The American Novel Since 1945

About the Course

In "The American Novel Since 1945" students will study a wide range of works from 1945 to the present. The course traces the formal and thematic developments of the novel in this period, focusing on the relationship between writers and readers, the conditions of publishing, innovations in the novel's form, fiction's engagement with history, and the changing place of literature in American culture. The reading list includes works by Richard Wright, Flannery O'Connor, Vladimir Nabokov, Jack Kerouac, J. D. Salinger, Thomas Pynchon, John Barth, Maxine Hong Kingston, Toni Morrison, Marilynne Robinson, Cormac McCarthy, Philip Roth and Edward P. Jones. The course concludes with a contemporary novel chosen by the students in the class.

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Course Structure

This Yale College course, taught on campus twice per week for 50 minutes, was recorded for Open Yale Courses in Spring 2008.

Course Materials

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About Professor Amy Hungerford

Amy Hungerford is Professor of English at Yale. She specializes in 20th- and 21st-century American literature, especially the period since 1945. She is a founder of Post•45, a collective of leading scholars in the field; Post•45 is developing a web journal based at Yale. Professor Hungerford is author of The Holocaust of Texts: Genocide, Literature, and Personification, (Chicago, 2003); her second book, Postmodern Belief: American Literature and Religion Since 1960 is forthcoming in 2009 (20/21 Series, Princeton UP). Her next project is The Cambridge Introduction to the American Novel Since 1945. She serves as an editor at the journal Contemporary Literature.

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Syllabus

Professor

Amy Hungerford, Professor of English

Description

In "The American Novel Since 1945" students will study a wide range of works from 1945 to the present. The course traces the formal and thematic developments of the novel in this period, focusing on the relationship between writers and readers, the conditions of publishing, innovations in the novel's form, fiction's engagement with history, and the changing place of literature in American culture. The reading list includes works by Richard Wright, Flannery O'Connor, Vladimir Nabokov, Jack Kerouac, J. D. Salinger, Thomas Pynchon, John Barth, Maxine Hong Kingston, Toni Morrison, Marilynne Robinson, Cormac McCarthy, Philip Roth and Edward P. Jones. The course concludes with a contemporary novel chosen by the students in the class.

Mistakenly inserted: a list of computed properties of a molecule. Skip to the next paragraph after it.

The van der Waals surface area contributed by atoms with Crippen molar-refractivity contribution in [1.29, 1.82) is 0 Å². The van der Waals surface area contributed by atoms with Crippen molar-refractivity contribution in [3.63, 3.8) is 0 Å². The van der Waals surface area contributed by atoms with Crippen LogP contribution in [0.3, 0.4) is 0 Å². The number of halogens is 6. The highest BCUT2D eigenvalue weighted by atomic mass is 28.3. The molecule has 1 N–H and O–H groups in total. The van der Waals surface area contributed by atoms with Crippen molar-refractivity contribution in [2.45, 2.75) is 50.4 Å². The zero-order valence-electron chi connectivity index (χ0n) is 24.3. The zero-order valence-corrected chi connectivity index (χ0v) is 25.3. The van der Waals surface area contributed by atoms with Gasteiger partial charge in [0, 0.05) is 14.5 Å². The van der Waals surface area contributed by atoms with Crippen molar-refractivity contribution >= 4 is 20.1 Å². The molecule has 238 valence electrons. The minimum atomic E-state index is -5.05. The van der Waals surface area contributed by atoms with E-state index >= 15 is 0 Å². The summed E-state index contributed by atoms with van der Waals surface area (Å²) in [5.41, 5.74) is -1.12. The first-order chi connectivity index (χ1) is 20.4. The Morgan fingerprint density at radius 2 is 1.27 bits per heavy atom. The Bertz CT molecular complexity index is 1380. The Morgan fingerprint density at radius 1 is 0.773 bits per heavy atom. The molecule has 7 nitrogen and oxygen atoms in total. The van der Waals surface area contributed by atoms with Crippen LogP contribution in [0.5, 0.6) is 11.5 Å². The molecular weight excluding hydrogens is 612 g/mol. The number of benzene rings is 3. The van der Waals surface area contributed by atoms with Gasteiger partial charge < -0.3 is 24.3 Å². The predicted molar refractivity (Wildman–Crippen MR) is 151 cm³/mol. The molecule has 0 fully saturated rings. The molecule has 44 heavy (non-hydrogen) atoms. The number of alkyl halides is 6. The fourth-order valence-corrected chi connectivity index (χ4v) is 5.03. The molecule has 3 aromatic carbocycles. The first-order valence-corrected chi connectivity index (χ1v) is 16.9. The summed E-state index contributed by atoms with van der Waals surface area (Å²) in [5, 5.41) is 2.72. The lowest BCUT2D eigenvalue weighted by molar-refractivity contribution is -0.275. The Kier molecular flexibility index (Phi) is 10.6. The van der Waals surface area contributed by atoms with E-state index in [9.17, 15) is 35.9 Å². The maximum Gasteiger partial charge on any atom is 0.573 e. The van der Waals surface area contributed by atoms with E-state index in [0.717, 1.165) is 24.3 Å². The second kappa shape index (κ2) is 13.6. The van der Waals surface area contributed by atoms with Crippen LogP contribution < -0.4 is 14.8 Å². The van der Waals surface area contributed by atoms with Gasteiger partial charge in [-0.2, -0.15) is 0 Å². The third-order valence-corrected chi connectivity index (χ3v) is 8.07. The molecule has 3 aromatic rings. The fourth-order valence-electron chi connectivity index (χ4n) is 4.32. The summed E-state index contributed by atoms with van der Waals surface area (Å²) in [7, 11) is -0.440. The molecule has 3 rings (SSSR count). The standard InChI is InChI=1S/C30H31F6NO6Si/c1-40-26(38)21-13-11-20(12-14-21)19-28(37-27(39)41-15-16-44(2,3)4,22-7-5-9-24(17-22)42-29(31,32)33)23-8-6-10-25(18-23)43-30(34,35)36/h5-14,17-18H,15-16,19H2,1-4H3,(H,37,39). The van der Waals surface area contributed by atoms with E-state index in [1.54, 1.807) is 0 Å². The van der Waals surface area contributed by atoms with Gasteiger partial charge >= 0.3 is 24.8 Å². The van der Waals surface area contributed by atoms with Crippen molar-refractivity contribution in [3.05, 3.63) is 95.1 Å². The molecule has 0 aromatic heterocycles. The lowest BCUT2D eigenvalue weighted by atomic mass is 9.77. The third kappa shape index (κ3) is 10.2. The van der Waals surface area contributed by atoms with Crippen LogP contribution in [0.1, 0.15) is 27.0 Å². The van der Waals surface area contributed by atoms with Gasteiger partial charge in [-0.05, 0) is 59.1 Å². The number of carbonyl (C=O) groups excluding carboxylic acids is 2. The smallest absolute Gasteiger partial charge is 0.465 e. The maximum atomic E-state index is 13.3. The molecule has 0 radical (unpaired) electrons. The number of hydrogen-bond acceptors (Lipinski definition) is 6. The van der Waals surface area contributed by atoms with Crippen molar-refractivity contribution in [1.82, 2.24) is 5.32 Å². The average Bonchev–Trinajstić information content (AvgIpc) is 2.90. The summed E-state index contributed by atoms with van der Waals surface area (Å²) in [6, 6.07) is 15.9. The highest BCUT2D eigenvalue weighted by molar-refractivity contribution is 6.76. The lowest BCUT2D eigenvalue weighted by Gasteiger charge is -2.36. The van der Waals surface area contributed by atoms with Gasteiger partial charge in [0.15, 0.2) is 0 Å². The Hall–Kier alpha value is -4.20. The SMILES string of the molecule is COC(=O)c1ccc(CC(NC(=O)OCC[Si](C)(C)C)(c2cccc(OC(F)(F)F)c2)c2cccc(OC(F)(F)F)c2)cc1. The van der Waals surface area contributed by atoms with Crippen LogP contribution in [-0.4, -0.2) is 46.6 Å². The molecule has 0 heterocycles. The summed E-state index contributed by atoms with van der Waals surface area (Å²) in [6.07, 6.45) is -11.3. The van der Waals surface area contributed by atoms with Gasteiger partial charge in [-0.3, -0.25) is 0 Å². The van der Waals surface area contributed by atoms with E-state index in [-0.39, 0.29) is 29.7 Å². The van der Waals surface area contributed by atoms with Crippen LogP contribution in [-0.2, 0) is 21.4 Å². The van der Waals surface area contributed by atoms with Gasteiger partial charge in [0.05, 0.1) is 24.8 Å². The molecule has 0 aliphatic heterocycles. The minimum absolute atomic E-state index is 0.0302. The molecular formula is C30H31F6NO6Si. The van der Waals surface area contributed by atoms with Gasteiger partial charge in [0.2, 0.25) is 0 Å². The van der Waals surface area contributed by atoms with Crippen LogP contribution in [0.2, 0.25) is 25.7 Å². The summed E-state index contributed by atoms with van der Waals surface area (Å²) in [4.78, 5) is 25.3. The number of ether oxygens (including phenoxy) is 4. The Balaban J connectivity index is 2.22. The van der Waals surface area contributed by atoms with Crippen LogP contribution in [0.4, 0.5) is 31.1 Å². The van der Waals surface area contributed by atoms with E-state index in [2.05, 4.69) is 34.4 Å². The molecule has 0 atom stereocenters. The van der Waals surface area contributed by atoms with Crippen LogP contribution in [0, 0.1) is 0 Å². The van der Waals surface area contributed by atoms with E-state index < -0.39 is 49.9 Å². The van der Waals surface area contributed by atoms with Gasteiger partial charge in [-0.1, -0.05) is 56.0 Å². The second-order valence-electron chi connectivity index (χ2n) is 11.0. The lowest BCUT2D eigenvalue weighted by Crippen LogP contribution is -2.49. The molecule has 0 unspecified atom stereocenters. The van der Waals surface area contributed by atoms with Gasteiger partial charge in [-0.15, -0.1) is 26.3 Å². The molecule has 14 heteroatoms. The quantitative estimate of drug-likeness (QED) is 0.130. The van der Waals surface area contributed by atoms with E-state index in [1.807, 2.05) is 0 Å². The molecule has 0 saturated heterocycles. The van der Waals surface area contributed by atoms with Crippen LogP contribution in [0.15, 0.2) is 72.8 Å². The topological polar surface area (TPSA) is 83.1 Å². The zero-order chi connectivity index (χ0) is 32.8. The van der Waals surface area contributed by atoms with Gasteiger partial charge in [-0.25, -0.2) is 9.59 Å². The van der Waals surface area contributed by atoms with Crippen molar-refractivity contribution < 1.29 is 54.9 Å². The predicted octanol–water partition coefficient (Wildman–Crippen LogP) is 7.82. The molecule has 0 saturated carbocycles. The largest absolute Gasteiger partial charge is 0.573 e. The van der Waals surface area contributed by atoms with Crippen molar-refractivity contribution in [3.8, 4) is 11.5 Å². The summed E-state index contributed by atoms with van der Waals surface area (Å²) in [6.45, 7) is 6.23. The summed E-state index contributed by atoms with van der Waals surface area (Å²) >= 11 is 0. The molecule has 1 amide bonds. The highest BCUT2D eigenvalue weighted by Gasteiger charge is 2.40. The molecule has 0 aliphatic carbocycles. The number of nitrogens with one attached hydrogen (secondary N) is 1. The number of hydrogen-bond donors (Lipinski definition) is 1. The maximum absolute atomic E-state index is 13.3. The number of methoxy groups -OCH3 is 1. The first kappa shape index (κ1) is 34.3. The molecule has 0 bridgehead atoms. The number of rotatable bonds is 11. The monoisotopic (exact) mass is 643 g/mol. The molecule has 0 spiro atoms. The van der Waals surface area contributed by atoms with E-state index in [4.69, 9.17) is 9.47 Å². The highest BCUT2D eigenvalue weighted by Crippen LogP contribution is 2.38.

Texts

Richard Wright, Black Boy (American Hunger) (Harper Perennial Restored edition, 1993) 1945

Flannery O'Connor, Wise Blood (Farrar, Straus and Giroux) 1949

Vladimir Nabokov, Lolita (Vintage) 1955

Jack Kerouac, On the Road (Penguin) 1957

J.D. Salinger, Franny and Zooey (Little, Brown) 1961

John Barth, Lost in the Funhouse (Anchor) 1963-68 (selections)

Thomas Pynchon, The Crying of Lot 49 (HarperCollins) 1967

Toni Morrison, The Bluest Eye (Knopf) 1970

Maxine Hong Kingston, The Woman Warrior (Vintage) 1976 (selections)

Marilynne Robinson, Housekeeping (Picador) 1980

Cormac McCarthy, Blood Meridian (Vintage) 1985

Philip Roth, The Human Stain (Houghton Mifflin) 2000

Edward P. Jones, The Known World (Amistad) 2003

Students' Choice Novel for Spring, 2008: Jonathan Safran Foer, Everything is Illuminated (Houghton-Mifflin) 2002

Requirements

Students must complete the readings, explore archival material on the web for selected authors and attend all lectures.

Students must enroll in a section in order to take the course; attendance at section will not only enhance the intellectual benefit and pleasure of the course (and will fill out 5% of your grade) but will also help you in preparing the papers. Your papers and exams will be graded by your TF.

Written work will consist of:

1. Two graded papers: each a literary analysis of a single text, minimum 5 pages, maximum 8 pages.

2. Final exam: will cover the whole semester; identifications, passage readings, and one essay. The papers, lectures and section discussions, if pursued with energy and attended regularly, should prepare you well for the exam.

Grading

Paper 1: 30%
Paper 2: 30%
Final exam: 35%
Discussion section attendance and participation: 5%

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Course Books and Other Related Titles

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